RAQQA, Syria — The sounds of battle can still be heard nearby and residents remain fearful that the government will attack with airstrikes and missiles. But Abdul Hakim Mohamed, the vice president of the local civil council in the largest Syrian city so far to fall to rebel control is optimistic about the future, though what that future will be is uncertain.
“Raqqa is a shining example of what can happen,” he said.
Rebels took just three days to seize Raqqa earlier this month, sparing it the level of destruction that has marked other places where insurgents have challenged government forces. The rebel groups that seized the city – the same Islamist fundamentalists who’ve been responsible for most rebel victories of recent months – appear to have prevented looting, spray-painting warnings to would-be thieves on shop shutters.
“People are afraid of us, and some of them even started writing (the warnings) on the shops themselves,” said Abu Fera, the leader of a group of fighters from Jabhat al Nusra, one of the groups that participated in the fighting and is now making plans to administer the city.
Nusra also is in control of a hydroelectric dam to the west of the city, providing Raqqa with 24-hour electricity, an improvement from the months before the city’s takeover, when power was on for only half the day.
According to Abu Fera and other local leaders, the Raqqa branch of the Syrian Central Bank remained intact. They said its contents would be used to pay salaries of government workers who return.
The capital of the northern Syrian province bearing the same name, Raqqa is now the largest city rebels control outright. Normally home to about 250,000 people, Raqqa’s population as much as tripled with refugees from other parts of the country in the months before the rebels took it. Then many of those people fled to nearby villages as the rebels neared. Now most people asked estimate that the population is currently about 100,000.
During a two-day visit here last week, the city was quiet. Local bakeries opened only after dark for fear of airstrikes.
Government soldiers remain at three points in the province – a military airport near the dam, at the headquarters of the Syrian army’s 17th Division near the entrance to Raqqa city, and at a military base about 30 miles north of the city.
Rebels surround all three. Members of Ahrar al Sham, another Islamist group that participated in the seizure of the city, are laying siege to the 17th Division’s headquarters, and expect the base to fall soon. Proof of the army’s weakness, they say, is that the soldiers rarely shell the city from the base.
“Hopefully people will return soon, after the end of the battle at the 17th Division,” the civil council’s Mohamed said.
What the coming weeks and months will bring, however, is a source of debate. Mohamed’s council has set up its headquarters in the local Writer’s Union, a decision Mohamed said was intended to send a message to people outside Syria.
“We want people to know we chose the Writer’s Union because we are not extremists,” he said, sitting in front of a shelf of books that included western literature translated into Arabic.
Mohamed said he hoped his council would receive support from the Syrian Opposition Coalition, the exile opposition group the United States and others have recognized as the sole legitimate representative of the Syrian people. The United States recently pledged $60 million to the coalition to help it organize and last week the group elected a prime minister as a first step toward setting up a government that might replace the regime of Syrian President Bashar Assad. But the group’s leader, Mouaz al Khatib, resigned suddenly on Sunday, throwing the organization into turmoil.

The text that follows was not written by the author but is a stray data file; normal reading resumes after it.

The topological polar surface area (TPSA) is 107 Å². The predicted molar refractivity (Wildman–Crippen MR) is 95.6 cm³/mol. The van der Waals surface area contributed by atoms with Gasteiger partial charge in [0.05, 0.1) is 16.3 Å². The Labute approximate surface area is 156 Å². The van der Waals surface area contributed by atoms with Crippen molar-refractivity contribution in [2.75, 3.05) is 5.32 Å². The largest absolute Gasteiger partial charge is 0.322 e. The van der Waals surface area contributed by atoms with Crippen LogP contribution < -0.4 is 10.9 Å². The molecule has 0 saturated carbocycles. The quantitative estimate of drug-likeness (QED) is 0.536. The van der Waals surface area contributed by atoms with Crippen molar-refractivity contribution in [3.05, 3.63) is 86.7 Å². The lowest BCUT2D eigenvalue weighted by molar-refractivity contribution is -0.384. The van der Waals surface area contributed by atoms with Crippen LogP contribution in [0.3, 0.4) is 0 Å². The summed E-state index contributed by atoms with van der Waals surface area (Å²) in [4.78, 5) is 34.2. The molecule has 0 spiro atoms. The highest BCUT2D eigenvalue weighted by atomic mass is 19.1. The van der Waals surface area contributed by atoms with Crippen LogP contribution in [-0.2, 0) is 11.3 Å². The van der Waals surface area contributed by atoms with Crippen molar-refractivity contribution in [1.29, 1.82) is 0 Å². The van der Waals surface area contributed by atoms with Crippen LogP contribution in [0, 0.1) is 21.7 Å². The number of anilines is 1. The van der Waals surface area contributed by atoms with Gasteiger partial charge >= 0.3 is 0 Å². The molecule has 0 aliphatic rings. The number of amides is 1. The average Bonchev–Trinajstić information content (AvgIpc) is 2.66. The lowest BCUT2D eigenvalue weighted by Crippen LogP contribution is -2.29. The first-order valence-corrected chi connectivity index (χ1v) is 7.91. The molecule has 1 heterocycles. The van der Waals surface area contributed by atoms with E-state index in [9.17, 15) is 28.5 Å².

“We want them to help us run things until there are elections,” Mohamed said.
Mohamed’s vision of elections runs counter to the groups that fought for and won Raqqa, however. The United States has labeled Jabhat al Nusra, also known as the Nusra Front, as a terrorist group that is just another name for al Qaida in Iraq. It and Ahrar al Sham share a belief that any post-Assad Syrian state should be based on Islamic law.
On Friday night, members of Nusra, including fighters from Egypt and Tunisia, handed out literature encouraging people to accept Islamic law in one of Raqqa’s main roundabouts. The group’s leaders and members have repeatedly denounced elections as un-Islamic.
They, not the civil council, are clearly in control. Nusra and Sham, along with a third group, the Islamic Front for Unity and Liberation, have plans to set up a sharia court in Raqqa and are already policing the streets. While Nusra controls the electricity, Sham has taken over nearby stocks of flour and wheat, and controls distribution to bakeries. The civil council doesn’t seem to control much outside the Writer’s Union building.
Nonetheless, Mohamed said he was confident that a compromise would be reached.
“No political process will pass without the people’s approval,” Mohamed said.
The direction of the city may become clearer soon as both the Islamists and Mohamed lay plans for putting on trial officials of the Assad regime who were captured when rebels stormed the government building. Among those being held is the province’s governor, Hassan Jalaly.
The rebels hold dozens of other prisoners and said they were negotiating possible exchanges with the government. Videos posted to YouTube when the city fell to the rebels suggested summary executions had taken place.
How the rebels deal with captured Assad officials – what is known as “transitional justice” – hasn’t been an issue in Syria before; until now, no major city has been in rebel hands.
“We will have a court,” Mohamed said. Then, referring to the political party identified with Assad rule, he added: “Syria had civil laws before the Baath Party.”
Enders is a McClatchy Special Correspondent. Email: firstname.lastname@example.org Twitter: @davidjenders